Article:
Monstrance. Custody used to expose the sacred host in Catholic churches or to be carried in procession .
CUSTODY (Monstrance) Etim. from the Latin custody. Sacred container used to place the Eucharist so that it can be seen for adoration. It is also called ostensorium, from the Latin ostendere, to show. There are a variety of sizes and styles. Generally around the Eucharist rays are represented that symbolize the graces conferred on those who worship.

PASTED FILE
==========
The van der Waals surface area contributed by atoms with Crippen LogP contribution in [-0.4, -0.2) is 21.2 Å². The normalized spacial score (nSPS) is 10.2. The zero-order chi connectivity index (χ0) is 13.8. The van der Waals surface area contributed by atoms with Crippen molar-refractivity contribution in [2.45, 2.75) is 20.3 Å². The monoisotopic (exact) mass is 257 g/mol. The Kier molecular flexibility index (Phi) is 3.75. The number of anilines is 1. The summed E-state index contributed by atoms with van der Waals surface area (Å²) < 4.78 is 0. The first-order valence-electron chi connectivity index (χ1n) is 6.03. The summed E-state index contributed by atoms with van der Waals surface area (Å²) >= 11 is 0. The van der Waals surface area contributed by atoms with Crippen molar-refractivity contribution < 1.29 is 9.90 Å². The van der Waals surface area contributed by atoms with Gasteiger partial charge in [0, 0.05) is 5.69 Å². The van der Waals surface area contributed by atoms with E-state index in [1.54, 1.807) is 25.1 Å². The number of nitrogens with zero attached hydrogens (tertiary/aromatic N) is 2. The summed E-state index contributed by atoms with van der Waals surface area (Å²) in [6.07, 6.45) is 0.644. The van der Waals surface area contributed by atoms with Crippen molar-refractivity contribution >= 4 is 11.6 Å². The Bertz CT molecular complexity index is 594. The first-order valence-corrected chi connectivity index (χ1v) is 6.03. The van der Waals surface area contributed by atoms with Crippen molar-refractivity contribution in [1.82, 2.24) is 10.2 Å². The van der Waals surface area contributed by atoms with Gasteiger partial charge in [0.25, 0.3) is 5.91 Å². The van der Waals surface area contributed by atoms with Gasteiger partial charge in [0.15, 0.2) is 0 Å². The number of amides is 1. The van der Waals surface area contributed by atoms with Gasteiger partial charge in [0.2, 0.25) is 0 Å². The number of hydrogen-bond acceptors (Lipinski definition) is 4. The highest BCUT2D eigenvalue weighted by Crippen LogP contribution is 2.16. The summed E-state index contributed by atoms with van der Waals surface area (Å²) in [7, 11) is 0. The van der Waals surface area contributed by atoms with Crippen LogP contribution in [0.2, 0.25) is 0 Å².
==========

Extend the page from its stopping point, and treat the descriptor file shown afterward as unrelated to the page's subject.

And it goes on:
The custodians or monstratories have their origin in the institution of the feast called Corpus in the mid-thirteenth century. But it is very rare to find them before the fourteenth century and their forms are not fixed until well into the fifteenth century. At the beginning, images, crosses, reliquaries and ciboria were used for said object, accommodating them to their new destination. But since the middle of the 15th century the form of an ogival turret or temple (almost always made of silver) bristling with pinnacles and supported by an artistic base was adopted, leaving in the middle a lunula or virile of silver or gold to visibly place the host. At the time of the Renaissance they were also built in the form of a temple but in the Roman style and since the end of the 16th century the ones that are most in use in the form of the radiant sun began to appear which in the eighteenth century have circles of heads of angels surrounding the central virile. In Spain, in the middle of the 15th century, the custom of procession on a chariot or rich litter and on a tower-shaped throne was established to guard it properly.